"This is trust: doing what you believe you are called to do and trusting that God will provide."
If you would like to be entered for one of three copies of the book I'm giving away, leave a comment with a way to reach you by Wednesday, October 24.
To think my book should arrive on my doorstep at the end of this week or early next week. And now I have a website. Yikes! I must be an author :-) God continues to blow me away with His grace and goodness!
I'm working to finalize a couple proposals this week and finish the rewrite of Deadly Exposure. Please pray that God will give me wisdom and creativity. Thanks!
Tuesday, October 16, 2007
On another note, Fox News reports that the first baby boomer signed up for social security. The first of 80 some million!
Monday, October 15, 2007
Eric tackled a couple jobs on our to-do list, and my heart is singing. Our shutters all look the same color! Woohoo! Sometime in the five years we've been here, they faded into three different colors. No more! Our house looks fresh, and the shutters look great. He also finished a painting project, I'd started. But I'm way too short to reach the stairwell area, and he tackled that for me yesterday. I know it wasn't important to him, but my heart is thrilled!
I picked up Tony Dungy's Quiet Strength this weekend. We've had it since right before it released, but neither of us had time to read it. Oh my gosh. Run out and purchase this book. It reads as well or better than most fiction, and my respect for the man just increases with each page. He's transparent, and if you love football, you'll really enjoy the tale. If you don't, you will still enjoy this look into a man of faith's life. Very good.
I'm an aunt again! Congrats to Joel and Michele on the arrival of their first. We are thrilled that she arrived safely -- after almost two days of labor!
And last night we kicked back with friends for a very spontaneous evening grilling hotdogs and smores. I ate way too many smores, and loved every second. When we lived in DC, we had neighbors that we'd often make smores with. It hasn't been much of a tradition here, but last night was special. These are the kind of friendships that you treasure when you find them. Our kids all love to play together, and the adults have a great time together, too. What more can you ask for!
So I hope that your weekend was filled with wonderful spontaneous times as well as times of checking things off your to-do list. Now it's back to rewrites and synopsis writing for me. Did I mention I made great headway on the revision of Deadly Exposure Saturday night (what you reserve Saturday nights for fun?!). I buckled down and got a lot done. I'll beat this deadline easily. Which is a good thing since I just got the revision letter for Sandhill Dreams Saturday.
Friday, October 12, 2007
The latesst book from Creston Mapes is Nobody. It's also the CFBA book this week. I wasn't going to particpate this week, but the buzz has been huge on this book. I did not get the book for the tour, so I can't tell you what I think of the book. Here's the link to Brandilyn Collin's post on the book. This is one I'm going to buy the next time I'm at Carpenter's Son.
Here's the synopsis:
Not everything that happens in Vegas has to stay in Vegas!
They said, “He’s a nobody.”
They were dead wrong.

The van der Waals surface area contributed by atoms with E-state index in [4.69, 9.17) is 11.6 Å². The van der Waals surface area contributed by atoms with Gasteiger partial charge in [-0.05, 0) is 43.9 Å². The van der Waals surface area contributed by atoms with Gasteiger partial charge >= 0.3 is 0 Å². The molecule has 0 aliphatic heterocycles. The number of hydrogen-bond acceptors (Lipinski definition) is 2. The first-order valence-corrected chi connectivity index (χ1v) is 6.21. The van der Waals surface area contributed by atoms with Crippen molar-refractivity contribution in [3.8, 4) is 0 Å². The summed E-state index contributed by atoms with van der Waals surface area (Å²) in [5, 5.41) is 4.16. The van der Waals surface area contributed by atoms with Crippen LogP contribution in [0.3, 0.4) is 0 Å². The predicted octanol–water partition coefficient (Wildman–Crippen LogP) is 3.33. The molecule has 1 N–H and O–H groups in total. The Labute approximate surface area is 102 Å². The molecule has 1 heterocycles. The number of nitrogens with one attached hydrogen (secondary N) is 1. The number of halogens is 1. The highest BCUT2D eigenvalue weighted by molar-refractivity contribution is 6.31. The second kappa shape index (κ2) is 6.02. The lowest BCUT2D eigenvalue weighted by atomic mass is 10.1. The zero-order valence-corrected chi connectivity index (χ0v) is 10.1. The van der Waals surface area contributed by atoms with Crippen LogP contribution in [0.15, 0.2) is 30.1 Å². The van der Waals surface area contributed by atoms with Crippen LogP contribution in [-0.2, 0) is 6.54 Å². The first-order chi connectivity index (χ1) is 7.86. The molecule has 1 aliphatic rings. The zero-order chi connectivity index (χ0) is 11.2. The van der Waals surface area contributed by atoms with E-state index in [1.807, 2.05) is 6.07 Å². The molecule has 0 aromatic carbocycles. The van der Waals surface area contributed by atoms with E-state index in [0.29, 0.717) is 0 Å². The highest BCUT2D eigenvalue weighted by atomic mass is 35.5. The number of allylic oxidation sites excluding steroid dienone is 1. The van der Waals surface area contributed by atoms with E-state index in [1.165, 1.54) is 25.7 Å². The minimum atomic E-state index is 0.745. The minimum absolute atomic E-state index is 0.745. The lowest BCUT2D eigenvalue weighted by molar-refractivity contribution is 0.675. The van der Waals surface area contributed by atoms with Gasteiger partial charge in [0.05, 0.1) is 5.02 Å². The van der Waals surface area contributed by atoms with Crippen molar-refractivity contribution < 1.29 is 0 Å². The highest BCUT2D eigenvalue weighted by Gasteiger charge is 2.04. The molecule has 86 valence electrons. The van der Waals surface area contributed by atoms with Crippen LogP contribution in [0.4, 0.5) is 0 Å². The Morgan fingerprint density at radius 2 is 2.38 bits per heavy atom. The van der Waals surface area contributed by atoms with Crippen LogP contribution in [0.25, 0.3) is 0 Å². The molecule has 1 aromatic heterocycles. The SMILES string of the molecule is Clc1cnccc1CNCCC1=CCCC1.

When reporter Hudson Ambrose hears an early morning call on his police scanner about an injured person at a bus stop on Las Vegas Boulevard, he rushes to the scene to get the scoop.
His world is blown off its axis when he discovers a murdered homeless man with a bankbook in his pocket showing a balance of almost one million dollars. Should he wait for the police, knowing the case will get lost in reams of red tape, or swipe the bankbook and take the investigation–and perhaps a chunk of the money–into his own hands?
With sirens bearing down on the scene, Hudson makes an impulse decision that whisks him on a frantic search for answers, not only about the mysterious dead man, but about the lost soul lurking within himself.
Uncovering bizarre links between a plane crash, a Las Vegas pit boss, a dirty cop, and a widowed Atlanta business mogul, Hudson is forced to find out: who was Chester Holte, what was he doing on the streets, and why are his homeless friends convinced he was an angel in disguise?
Thursday, October 11, 2007
It's fall and time for another reading challenge from Callapidder Days. So far there are over 250 people participating in the challenge. Click on the link to go to a list. There are some great reads on there.
Here's the deal...I'm supposed to list the books on my reading list and keep you posted on my progress. My list is long and grows each day when the mail comes. Bethany House is really on a roll right now! But here's a partial list of the great books I can't wait to dive into this fall. And of course, check back for reviews!
- Try Dying by James Scott Bell: I'll also have an interview with him and give away copies of this book.
- Mosaic by Amy Grant: I'll have copies of this one to give away as well! Love that!!!! Anyone else want to sing My Father's Eyes with me?
- Searching for Eternity by Elizabeth Musser
- The Parting by Beverly Lewis. Can I admit I've never read anything she's written? So I guess it's time to try her.
- Allah's Fire by Chuck Holton/Gayle Roper
- Island Inferno by Chuck Holton -- Eric loved this one, grabbed it before I could.
- A Proper Pursuit by Lynn Austin. Can I confess that I haven't read any of her books yet, either!
- Bygones by Kim Sawyer Vogel. This is one of the few I didn't get to this spring.